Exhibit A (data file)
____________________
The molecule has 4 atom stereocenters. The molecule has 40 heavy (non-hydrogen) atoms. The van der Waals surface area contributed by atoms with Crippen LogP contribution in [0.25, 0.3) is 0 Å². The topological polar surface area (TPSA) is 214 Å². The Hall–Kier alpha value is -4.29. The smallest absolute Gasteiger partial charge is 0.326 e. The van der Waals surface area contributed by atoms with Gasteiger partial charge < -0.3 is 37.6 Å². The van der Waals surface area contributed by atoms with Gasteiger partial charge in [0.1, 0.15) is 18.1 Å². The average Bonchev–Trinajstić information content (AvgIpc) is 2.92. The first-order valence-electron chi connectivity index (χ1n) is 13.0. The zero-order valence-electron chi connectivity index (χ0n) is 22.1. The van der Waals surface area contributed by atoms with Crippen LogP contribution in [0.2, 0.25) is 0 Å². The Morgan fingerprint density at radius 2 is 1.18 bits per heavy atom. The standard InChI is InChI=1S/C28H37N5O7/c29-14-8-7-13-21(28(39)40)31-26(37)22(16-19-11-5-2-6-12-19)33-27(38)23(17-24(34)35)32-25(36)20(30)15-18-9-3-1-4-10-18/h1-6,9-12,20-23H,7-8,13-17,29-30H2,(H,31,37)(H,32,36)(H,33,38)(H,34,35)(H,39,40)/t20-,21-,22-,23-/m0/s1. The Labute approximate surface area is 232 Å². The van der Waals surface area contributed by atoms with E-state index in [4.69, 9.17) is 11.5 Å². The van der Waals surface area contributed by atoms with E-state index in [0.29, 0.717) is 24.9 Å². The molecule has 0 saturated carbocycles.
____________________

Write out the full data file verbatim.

The molecule has 4 atom stereocenters. The molecule has 40 heavy (non-hydrogen) atoms. The van der Waals surface area contributed by atoms with Crippen LogP contribution in [0.25, 0.3) is 0 Å². The topological polar surface area (TPSA) is 214 Å². The Hall–Kier alpha value is -4.29. The smallest absolute Gasteiger partial charge is 0.326 e. The van der Waals surface area contributed by atoms with Gasteiger partial charge < -0.3 is 37.6 Å². The van der Waals surface area contributed by atoms with Gasteiger partial charge in [0.1, 0.15) is 18.1 Å². The average Bonchev–Trinajstić information content (AvgIpc) is 2.92. The first-order valence-electron chi connectivity index (χ1n) is 13.0. The zero-order valence-electron chi connectivity index (χ0n) is 22.1. The van der Waals surface area contributed by atoms with Crippen LogP contribution in [0.2, 0.25) is 0 Å². The Morgan fingerprint density at radius 2 is 1.18 bits per heavy atom. The standard InChI is InChI=1S/C28H37N5O7/c29-14-8-7-13-21(28(39)40)31-26(37)22(16-19-11-5-2-6-12-19)33-27(38)23(17-24(34)35)32-25(36)20(30)15-18-9-3-1-4-10-18/h1-6,9-12,20-23H,7-8,13-17,29-30H2,(H,31,37)(H,32,36)(H,33,38)(H,34,35)(H,39,40)/t20-,21-,22-,23-/m0/s1. The Labute approximate surface area is 232 Å². The van der Waals surface area contributed by atoms with E-state index in [4.69, 9.17) is 11.5 Å². The van der Waals surface area contributed by atoms with E-state index in [0.29, 0.717) is 24.9 Å². The molecule has 0 saturated carbocycles.